In 2006, about 100 ESCOs financed over 400 energy conservation projects in 16
provinces totaling US$280 million in investment. With further rapid growth last
year, investment levels in 2007 could be double this amount, says Taylor.
Projects begun in 2005 and 2006 are expected to generate energy savings
equivalent to 18 million tons of standard-grade coal and 21 million tons of
coal, respectively, exceeding original targets by "several orders of magnitude,"
according to a recent assessment of the program.
New energy efficiency investment through ESCOs could reach US$1 billion in
three to five years and provide some 70 to 80 million tons of coal equivalent
(tce) in energy savings over the life of the projects supported, says a recent
report on World Bank innovations in China.
Energy Efficiency Investments
Under their full-service business model, ESCOs use innovative energy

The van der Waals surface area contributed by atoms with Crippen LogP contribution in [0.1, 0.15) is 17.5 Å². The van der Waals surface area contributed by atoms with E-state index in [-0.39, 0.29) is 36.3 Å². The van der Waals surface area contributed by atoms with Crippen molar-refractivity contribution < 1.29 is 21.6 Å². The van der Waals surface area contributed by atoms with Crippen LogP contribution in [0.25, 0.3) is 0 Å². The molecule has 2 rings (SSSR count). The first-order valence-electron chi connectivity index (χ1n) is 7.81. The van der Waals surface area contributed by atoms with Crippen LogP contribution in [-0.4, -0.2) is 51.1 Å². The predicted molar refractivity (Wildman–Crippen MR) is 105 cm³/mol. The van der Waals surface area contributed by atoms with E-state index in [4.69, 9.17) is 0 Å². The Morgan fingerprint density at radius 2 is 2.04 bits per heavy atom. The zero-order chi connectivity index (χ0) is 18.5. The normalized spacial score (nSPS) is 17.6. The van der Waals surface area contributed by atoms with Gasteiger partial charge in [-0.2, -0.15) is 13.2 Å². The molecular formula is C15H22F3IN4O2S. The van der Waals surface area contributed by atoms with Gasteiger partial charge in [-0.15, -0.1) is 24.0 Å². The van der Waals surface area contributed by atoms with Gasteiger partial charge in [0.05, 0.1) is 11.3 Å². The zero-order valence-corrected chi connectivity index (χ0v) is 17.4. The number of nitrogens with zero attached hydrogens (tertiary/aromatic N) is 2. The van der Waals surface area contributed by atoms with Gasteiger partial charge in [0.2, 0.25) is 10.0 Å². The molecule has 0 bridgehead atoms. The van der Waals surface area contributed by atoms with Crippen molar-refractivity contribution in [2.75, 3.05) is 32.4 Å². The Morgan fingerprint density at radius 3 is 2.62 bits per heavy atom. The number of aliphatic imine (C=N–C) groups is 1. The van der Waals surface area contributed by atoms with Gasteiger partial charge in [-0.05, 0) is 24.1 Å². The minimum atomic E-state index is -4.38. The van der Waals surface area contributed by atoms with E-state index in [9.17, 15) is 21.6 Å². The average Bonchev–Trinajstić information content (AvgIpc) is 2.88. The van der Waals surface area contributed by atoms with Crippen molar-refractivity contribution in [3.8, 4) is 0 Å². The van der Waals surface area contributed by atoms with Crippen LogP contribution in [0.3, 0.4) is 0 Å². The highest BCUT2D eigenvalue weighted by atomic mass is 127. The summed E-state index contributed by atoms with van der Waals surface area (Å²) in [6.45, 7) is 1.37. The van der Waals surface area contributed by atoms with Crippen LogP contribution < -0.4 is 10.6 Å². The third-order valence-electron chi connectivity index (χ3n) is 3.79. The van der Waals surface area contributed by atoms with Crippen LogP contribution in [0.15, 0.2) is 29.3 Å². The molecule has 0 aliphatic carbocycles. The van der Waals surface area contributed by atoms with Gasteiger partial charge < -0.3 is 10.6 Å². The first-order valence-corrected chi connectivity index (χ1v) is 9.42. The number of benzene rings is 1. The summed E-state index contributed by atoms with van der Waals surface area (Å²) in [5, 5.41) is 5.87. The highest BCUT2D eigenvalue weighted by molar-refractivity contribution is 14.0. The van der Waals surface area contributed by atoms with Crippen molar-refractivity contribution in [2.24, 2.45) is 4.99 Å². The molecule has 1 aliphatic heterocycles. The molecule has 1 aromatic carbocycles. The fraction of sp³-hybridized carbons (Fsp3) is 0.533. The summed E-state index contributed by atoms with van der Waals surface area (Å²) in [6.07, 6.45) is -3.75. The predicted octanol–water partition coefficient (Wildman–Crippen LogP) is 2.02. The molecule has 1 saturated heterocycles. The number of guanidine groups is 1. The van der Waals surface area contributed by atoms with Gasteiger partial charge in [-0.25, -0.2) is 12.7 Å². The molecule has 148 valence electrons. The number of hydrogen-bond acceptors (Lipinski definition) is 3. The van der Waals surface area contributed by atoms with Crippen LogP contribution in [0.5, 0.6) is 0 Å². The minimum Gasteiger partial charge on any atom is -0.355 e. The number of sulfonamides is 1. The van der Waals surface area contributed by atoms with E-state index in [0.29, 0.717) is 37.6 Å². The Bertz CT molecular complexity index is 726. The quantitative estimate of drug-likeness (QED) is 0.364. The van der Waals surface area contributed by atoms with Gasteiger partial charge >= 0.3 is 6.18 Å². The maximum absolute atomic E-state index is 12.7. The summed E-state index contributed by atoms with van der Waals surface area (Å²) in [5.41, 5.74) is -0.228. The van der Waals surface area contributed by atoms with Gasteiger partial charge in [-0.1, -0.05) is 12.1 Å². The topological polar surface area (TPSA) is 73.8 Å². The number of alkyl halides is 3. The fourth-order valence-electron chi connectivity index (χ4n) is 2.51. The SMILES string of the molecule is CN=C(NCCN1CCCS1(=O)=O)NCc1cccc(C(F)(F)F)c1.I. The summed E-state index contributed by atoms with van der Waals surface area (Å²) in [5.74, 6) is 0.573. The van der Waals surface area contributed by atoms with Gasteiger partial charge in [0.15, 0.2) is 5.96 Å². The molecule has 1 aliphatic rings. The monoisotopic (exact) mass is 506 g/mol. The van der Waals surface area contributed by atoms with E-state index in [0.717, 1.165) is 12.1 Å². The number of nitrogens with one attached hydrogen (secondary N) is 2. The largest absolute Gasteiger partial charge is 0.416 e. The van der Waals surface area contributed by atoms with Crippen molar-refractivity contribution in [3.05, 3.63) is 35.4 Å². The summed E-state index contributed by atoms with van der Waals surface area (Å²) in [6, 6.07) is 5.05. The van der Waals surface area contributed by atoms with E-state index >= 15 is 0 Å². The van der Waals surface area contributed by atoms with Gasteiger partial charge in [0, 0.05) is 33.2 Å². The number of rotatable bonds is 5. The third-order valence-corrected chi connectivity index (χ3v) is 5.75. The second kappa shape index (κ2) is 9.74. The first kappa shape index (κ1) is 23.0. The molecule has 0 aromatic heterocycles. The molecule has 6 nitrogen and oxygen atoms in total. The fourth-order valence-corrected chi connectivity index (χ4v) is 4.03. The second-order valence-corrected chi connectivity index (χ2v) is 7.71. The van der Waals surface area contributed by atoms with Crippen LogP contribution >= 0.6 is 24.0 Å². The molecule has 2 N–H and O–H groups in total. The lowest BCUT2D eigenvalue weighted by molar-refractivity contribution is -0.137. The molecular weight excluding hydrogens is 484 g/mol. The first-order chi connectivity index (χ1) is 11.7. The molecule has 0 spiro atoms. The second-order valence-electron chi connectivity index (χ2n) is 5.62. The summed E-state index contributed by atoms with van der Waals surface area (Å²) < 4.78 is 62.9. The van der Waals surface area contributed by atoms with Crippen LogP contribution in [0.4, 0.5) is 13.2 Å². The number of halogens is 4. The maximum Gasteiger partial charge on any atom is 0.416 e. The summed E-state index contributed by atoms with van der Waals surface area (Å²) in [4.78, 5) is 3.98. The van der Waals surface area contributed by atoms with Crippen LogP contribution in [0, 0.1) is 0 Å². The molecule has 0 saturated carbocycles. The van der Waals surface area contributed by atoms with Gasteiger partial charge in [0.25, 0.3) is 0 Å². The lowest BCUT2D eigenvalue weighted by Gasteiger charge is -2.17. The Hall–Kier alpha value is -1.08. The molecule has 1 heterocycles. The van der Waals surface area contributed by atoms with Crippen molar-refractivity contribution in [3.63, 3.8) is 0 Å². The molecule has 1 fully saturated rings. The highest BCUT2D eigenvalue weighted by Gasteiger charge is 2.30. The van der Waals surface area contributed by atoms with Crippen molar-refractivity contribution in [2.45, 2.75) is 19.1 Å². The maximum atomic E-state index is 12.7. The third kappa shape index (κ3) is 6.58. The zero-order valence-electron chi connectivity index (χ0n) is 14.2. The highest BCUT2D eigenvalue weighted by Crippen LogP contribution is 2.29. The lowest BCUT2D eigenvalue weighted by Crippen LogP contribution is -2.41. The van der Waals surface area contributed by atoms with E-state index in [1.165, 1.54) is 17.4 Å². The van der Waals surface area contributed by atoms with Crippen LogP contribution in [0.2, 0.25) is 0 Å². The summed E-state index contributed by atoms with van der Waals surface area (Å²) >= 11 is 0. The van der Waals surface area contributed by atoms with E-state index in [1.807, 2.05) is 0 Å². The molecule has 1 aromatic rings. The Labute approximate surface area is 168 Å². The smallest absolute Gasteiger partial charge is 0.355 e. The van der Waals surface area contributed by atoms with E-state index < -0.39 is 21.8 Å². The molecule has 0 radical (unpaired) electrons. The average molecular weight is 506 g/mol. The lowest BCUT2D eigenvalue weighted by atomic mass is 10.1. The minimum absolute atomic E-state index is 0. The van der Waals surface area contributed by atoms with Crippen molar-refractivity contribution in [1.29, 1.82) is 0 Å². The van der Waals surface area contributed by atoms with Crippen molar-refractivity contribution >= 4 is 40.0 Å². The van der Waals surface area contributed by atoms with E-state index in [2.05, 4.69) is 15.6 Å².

performance contracts to finance energy efficiency projects that save money on
fuel or electricity.
Such projects include boiler renovations, technology upgrading in combustion
systems, renovation of kilns and furnaces, waste heat or gas recovery and use,
motor drive system renovations, cooling system replacements, internal power
supply renovation, and heating, ventilation, air conditioning system renovations
and innovations, and even light bulb replacements.
The companies are paid a large percentage (usually 80 percent) of the
estimated cost savings until their investments are paid off-typically in
one-to-three-years. With the investments paid from the savings, the host
enterprises receive more efficient equipment to use for years to come with no
Qin An Mechanical and Engineering Co., Ltd, of Chong Qing
borrowed US$2.1 million through the IFC's CHUEE program for improvements